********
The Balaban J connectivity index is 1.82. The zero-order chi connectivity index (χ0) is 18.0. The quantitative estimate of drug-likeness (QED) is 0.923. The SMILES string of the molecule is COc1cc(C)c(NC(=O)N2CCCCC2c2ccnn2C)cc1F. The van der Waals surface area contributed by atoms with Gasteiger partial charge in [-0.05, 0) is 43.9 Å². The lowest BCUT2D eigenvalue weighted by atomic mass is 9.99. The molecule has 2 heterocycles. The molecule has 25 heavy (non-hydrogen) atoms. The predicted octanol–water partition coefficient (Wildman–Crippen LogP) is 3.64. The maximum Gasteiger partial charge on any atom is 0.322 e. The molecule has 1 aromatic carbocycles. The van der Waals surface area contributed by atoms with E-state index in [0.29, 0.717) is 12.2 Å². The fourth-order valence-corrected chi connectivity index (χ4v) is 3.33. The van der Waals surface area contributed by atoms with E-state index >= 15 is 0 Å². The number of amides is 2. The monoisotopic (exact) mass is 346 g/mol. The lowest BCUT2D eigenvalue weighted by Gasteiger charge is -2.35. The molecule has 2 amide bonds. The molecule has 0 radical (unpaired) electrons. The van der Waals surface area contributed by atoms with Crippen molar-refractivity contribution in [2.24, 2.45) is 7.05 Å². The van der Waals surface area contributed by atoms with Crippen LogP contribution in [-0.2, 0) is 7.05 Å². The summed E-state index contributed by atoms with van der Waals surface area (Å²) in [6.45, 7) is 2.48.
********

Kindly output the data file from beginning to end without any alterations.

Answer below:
The Balaban J connectivity index is 1.82. The zero-order chi connectivity index (χ0) is 18.0. The quantitative estimate of drug-likeness (QED) is 0.923. The SMILES string of the molecule is COc1cc(C)c(NC(=O)N2CCCCC2c2ccnn2C)cc1F. The van der Waals surface area contributed by atoms with Gasteiger partial charge in [-0.05, 0) is 43.9 Å². The lowest BCUT2D eigenvalue weighted by atomic mass is 9.99. The molecule has 2 heterocycles. The molecule has 25 heavy (non-hydrogen) atoms. The predicted octanol–water partition coefficient (Wildman–Crippen LogP) is 3.64. The maximum Gasteiger partial charge on any atom is 0.322 e. The molecule has 1 aromatic carbocycles. The van der Waals surface area contributed by atoms with E-state index in [0.29, 0.717) is 12.2 Å². The fourth-order valence-corrected chi connectivity index (χ4v) is 3.33. The van der Waals surface area contributed by atoms with E-state index >= 15 is 0 Å². The number of amides is 2. The monoisotopic (exact) mass is 346 g/mol. The lowest BCUT2D eigenvalue weighted by Gasteiger charge is -2.35. The molecule has 2 amide bonds. The molecule has 0 radical (unpaired) electrons. The van der Waals surface area contributed by atoms with Crippen molar-refractivity contribution in [2.24, 2.45) is 7.05 Å². The van der Waals surface area contributed by atoms with Crippen LogP contribution in [-0.2, 0) is 7.05 Å². The summed E-state index contributed by atoms with van der Waals surface area (Å²) in [6.45, 7) is 2.48.